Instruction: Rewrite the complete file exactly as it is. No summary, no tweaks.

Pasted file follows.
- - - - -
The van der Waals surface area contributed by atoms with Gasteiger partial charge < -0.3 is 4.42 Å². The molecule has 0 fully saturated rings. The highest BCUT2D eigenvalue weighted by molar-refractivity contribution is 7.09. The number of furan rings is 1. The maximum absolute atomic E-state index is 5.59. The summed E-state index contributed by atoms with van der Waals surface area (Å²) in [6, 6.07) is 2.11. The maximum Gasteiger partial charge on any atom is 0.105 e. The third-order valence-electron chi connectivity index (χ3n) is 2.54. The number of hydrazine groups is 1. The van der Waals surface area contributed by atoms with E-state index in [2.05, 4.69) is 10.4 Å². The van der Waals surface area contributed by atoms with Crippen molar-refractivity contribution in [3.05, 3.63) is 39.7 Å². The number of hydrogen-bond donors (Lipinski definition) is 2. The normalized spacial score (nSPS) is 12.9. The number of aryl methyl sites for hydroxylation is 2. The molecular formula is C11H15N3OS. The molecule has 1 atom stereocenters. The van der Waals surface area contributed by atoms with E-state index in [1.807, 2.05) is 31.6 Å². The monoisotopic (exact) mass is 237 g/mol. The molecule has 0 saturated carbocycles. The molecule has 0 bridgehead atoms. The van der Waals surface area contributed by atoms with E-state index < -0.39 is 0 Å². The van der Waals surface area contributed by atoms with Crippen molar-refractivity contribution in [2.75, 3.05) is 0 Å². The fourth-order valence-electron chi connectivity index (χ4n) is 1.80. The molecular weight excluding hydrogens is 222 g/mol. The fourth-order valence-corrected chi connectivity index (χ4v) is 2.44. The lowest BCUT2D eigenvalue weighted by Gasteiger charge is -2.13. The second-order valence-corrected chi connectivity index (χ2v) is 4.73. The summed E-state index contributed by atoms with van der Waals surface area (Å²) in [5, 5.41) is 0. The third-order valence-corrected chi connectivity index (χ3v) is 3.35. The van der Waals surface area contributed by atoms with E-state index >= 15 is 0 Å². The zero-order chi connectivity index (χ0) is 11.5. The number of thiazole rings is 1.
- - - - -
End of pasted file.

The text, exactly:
The van der Waals surface area contributed by atoms with Gasteiger partial charge < -0.3 is 4.42 Å². The molecule has 0 fully saturated rings. The highest BCUT2D eigenvalue weighted by molar-refractivity contribution is 7.09. The number of furan rings is 1. The maximum absolute atomic E-state index is 5.59. The summed E-state index contributed by atoms with van der Waals surface area (Å²) in [6, 6.07) is 2.11. The maximum Gasteiger partial charge on any atom is 0.105 e. The third-order valence-electron chi connectivity index (χ3n) is 2.54. The number of hydrazine groups is 1. The van der Waals surface area contributed by atoms with E-state index in [2.05, 4.69) is 10.4 Å². The van der Waals surface area contributed by atoms with Crippen molar-refractivity contribution in [3.05, 3.63) is 39.7 Å². The number of hydrogen-bond donors (Lipinski definition) is 2. The normalized spacial score (nSPS) is 12.9. The number of aryl methyl sites for hydroxylation is 2. The molecular formula is C11H15N3OS. The molecule has 1 atom stereocenters. The van der Waals surface area contributed by atoms with E-state index in [1.807, 2.05) is 31.6 Å². The monoisotopic (exact) mass is 237 g/mol. The molecule has 0 saturated carbocycles. The molecule has 0 bridgehead atoms. The van der Waals surface area contributed by atoms with E-state index < -0.39 is 0 Å². The van der Waals surface area contributed by atoms with Crippen molar-refractivity contribution in [2.75, 3.05) is 0 Å². The fourth-order valence-electron chi connectivity index (χ4n) is 1.80. The molecular weight excluding hydrogens is 222 g/mol. The fourth-order valence-corrected chi connectivity index (χ4v) is 2.44. The lowest BCUT2D eigenvalue weighted by Gasteiger charge is -2.13. The second-order valence-corrected chi connectivity index (χ2v) is 4.73. The summed E-state index contributed by atoms with van der Waals surface area (Å²) in [5, 5.41) is 0. The third-order valence-corrected chi connectivity index (χ3v) is 3.35. The van der Waals surface area contributed by atoms with E-state index >= 15 is 0 Å². The zero-order chi connectivity index (χ0) is 11.5. The number of thiazole rings is 1.